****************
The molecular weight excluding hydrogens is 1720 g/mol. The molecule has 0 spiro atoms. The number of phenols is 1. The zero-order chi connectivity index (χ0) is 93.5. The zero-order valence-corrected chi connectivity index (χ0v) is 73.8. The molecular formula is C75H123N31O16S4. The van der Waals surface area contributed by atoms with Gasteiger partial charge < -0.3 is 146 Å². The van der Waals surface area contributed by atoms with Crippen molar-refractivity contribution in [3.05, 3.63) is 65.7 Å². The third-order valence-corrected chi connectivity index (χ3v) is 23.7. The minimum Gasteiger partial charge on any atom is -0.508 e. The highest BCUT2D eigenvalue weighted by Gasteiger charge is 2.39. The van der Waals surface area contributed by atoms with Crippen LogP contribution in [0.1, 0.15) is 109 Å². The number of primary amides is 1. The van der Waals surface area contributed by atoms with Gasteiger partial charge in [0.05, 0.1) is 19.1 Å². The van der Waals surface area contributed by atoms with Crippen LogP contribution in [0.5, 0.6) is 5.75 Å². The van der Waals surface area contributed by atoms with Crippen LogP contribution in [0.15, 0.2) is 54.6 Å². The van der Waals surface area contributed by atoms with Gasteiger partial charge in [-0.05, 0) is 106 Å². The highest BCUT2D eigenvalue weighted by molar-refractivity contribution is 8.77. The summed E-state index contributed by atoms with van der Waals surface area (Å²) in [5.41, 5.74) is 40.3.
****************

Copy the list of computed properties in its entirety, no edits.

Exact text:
The molecular weight excluding hydrogens is 1720 g/mol. The molecule has 0 spiro atoms. The number of phenols is 1. The zero-order chi connectivity index (χ0) is 93.5. The zero-order valence-corrected chi connectivity index (χ0v) is 73.8. The molecular formula is C75H123N31O16S4. The van der Waals surface area contributed by atoms with Gasteiger partial charge < -0.3 is 146 Å². The van der Waals surface area contributed by atoms with Crippen molar-refractivity contribution in [3.05, 3.63) is 65.7 Å². The third-order valence-corrected chi connectivity index (χ3v) is 23.7. The minimum Gasteiger partial charge on any atom is -0.508 e. The highest BCUT2D eigenvalue weighted by Gasteiger charge is 2.39. The van der Waals surface area contributed by atoms with Crippen LogP contribution in [0.1, 0.15) is 109 Å². The number of primary amides is 1. The van der Waals surface area contributed by atoms with Gasteiger partial charge in [0.05, 0.1) is 19.1 Å². The van der Waals surface area contributed by atoms with Crippen LogP contribution in [0.5, 0.6) is 5.75 Å². The van der Waals surface area contributed by atoms with Crippen LogP contribution in [0.15, 0.2) is 54.6 Å². The van der Waals surface area contributed by atoms with Gasteiger partial charge in [-0.05, 0) is 106 Å². The highest BCUT2D eigenvalue weighted by molar-refractivity contribution is 8.77. The summed E-state index contributed by atoms with van der Waals surface area (Å²) in [5.41, 5.74) is 40.3.